When growing your business, being open to change is the key to survival
Businesses grow for a variety of reasons, including to increase their market pricing power, drive higher profits, or for the purpose of diversification. There are also a number of methods of expansion, from growing internally through hiring new employees, to merging with another company or introducing a franchise model.
Whatever the reason or method, business growth can be highly beneficial but it also brings its own set of challenges, as company expansion comes with new issues that demand new solutions.
If you are reading this, then congratulations – the likelihood is that your business is growing, meaning you have beaten the odds and avoided becoming one of the 6 in 10 businesses that fail.
The problem is the rate at which your business grows
If expansion has been planned for, and achieved, over a long period of time, growth is more likely to be sustainable and successful. On the other hand, if growth was unplanned or occurs too quickly, it could lead to a multitude of issues, for example:
- Reduction in the quality of goods or services,
- Outgrowth of current work premises,
- Stress amongst employees leading to decreased productivity or high staff turnover, due to an unforeseen increased workload, and
- Lack of cash to meet the requirements of new projects or increased product demand.
If expansion was unexpected, decisions can be made on a reactive basis, which may lead to any of the above issues. As a small business owner, in order to avoid problems and keep up with your growing business, you need to adopt a proactive approach.
One of the most vital proactive steps you can take is to let go
This may not be what you were expecting, but while growth signals a new phase of your business, it can also bring uncertainty. As a result, it can be tempting to hold the reins tightly during this period but rather than helping this could actually hinder further business development. Instead, to ensure that your business grows in a stable manner, you must learn to let go and delegate tasks to members of staff.
If you are progressing from a startup to a small business, you may be a solopreneur, or perhaps your staff consists of just you and your business partner, meaning you have no employees to turn to. At this stage, it is advisable to avoid charging in and hiring permanent full-time staff until you have had chance to fully consider the financial ramifications. Instead, consider advertising for interns or part-time workers who can carry out repetitive administrative jobs, or else outsource to a third party.
Furthermore, if you operate your business from a small office, putting your staff on a rotation may prove to be an effective solution, allowing you to hold back on upgrading your premises during this transition period. Alternatively, you could opt for virtual staff who can provide services with minimal disruption.
It is important to remember that delegation requires businesses to embrace change
This involves more areas than your approach to staffing. This is where technology can help with software and systems that can automate daily processes, freeing up precious business hours. For example, automating your payroll or bookkeeping will remove the risk of human error, resulting in more effective processes.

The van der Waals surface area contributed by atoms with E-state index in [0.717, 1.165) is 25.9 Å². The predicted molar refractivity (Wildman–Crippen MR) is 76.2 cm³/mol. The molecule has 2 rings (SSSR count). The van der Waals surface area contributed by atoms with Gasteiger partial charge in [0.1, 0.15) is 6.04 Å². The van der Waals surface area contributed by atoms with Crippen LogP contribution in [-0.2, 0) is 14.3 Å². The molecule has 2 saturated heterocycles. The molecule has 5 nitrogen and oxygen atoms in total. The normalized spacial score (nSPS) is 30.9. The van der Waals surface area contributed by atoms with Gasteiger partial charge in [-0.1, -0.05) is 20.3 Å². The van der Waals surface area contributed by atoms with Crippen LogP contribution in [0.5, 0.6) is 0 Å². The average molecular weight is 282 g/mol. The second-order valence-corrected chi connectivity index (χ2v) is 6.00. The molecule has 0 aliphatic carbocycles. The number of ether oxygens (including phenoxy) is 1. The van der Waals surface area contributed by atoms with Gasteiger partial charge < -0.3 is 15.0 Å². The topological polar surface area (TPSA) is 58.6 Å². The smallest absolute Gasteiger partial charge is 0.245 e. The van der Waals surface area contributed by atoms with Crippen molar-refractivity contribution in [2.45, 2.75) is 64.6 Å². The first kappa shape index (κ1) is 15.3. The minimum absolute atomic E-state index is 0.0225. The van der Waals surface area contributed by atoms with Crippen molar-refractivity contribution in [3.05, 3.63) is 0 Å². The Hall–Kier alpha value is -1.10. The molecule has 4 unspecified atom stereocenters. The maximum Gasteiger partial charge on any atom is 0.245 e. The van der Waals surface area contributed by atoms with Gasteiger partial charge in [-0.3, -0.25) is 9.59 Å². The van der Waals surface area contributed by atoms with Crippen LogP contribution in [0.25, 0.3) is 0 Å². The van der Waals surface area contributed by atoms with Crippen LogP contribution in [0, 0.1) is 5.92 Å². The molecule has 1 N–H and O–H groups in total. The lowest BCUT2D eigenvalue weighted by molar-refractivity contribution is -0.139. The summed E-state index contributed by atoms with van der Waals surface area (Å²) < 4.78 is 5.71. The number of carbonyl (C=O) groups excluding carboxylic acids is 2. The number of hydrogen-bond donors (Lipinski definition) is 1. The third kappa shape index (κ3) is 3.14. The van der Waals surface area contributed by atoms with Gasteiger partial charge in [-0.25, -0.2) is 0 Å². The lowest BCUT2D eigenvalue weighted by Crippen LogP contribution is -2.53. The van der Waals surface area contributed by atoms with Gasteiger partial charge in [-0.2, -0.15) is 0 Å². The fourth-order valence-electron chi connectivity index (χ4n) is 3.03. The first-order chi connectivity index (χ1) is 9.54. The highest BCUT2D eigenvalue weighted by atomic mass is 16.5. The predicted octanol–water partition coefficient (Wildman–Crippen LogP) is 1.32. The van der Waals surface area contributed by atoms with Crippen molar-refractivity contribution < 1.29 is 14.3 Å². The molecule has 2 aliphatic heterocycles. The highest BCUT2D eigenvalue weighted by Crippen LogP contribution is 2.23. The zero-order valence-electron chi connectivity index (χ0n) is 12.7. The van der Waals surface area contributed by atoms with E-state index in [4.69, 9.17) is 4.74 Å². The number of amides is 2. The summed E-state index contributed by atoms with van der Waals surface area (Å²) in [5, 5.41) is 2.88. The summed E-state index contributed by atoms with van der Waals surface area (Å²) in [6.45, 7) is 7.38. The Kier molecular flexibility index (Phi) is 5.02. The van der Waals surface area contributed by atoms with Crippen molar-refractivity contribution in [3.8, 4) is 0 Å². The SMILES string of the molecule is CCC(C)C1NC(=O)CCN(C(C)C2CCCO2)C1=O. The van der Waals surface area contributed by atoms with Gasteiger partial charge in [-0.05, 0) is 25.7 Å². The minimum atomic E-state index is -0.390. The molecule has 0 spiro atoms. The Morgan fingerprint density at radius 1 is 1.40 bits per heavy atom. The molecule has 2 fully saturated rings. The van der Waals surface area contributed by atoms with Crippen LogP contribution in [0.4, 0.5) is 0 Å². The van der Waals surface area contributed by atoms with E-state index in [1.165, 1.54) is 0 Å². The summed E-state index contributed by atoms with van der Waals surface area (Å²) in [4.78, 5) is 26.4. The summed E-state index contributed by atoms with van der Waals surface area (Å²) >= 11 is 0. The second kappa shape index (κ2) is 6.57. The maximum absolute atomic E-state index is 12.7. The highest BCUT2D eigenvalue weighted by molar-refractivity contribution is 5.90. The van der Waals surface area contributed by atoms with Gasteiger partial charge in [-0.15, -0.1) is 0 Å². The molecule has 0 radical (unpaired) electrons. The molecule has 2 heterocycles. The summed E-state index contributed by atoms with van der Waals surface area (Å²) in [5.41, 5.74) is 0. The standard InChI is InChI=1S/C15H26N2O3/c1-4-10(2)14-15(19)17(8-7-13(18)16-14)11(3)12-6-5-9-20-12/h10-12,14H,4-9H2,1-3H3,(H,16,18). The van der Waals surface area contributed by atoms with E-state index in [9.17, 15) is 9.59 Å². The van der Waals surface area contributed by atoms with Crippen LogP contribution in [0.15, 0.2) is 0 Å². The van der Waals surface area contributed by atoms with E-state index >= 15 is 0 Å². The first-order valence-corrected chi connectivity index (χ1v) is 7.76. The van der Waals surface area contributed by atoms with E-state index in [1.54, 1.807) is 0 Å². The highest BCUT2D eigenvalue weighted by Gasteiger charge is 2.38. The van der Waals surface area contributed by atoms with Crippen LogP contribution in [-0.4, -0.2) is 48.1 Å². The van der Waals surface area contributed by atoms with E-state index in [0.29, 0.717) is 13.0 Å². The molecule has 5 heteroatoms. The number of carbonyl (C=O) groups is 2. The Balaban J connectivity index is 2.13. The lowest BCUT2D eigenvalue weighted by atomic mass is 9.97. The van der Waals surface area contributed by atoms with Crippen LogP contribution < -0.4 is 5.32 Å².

As well as improving current approaches, when growing a business, owners are likely to face obstacles that they have not dealt with previously. When this occurs, you may be tempted to knuckle down and try to tackle the problem yourself, but recognising when you need to ask for help is a sign of strength and vital for success.
In this instance, owners may consider reaching out to a mentor, someone who has been through the growth process and can guide you through expansion. However, if the situation calls for specialist knowledge, ask for legal or financial advice to help you plan for the future.
If your business is to grow successfully, planning ahead is crucial
As mentioned previously, if growth has not been prepared for it could lead to staffing or financial problems, so make sure to learn from previous mistakes and plan ahead for further business expansion.
In addition to specialists, there are a number of areas business owners should cover. As the lifeblood of any company, it is vital to forecast cash flow to allow you to plan for any shortfalls or periods in which business earnings may drop. It is also a useful tool for planning additional growth.
Revisiting your business model and plan is essential, too. The market, economy and customer demand changes continually, meaning your business needs to evolve in order to keep up. While you may have previously focussed on marketing and increasing customer numbers, as a growing organisation, the likelihood is that your priorities will change.
Remember, when growing your business, being open to change is the key to survival. This includes delegation, workforce structure and embracing new technology and processes. To surmise, change and resilience is the key to a successful transition and a stable business.
The views expressed here are of the author’s, and e27 may not necessarily subscribe to them. e27 invites members from Asia’s tech industry and startup community to share their honest opinions and expert knowledge with our readers. If you are interested in sharing your point of view, submit your post here.
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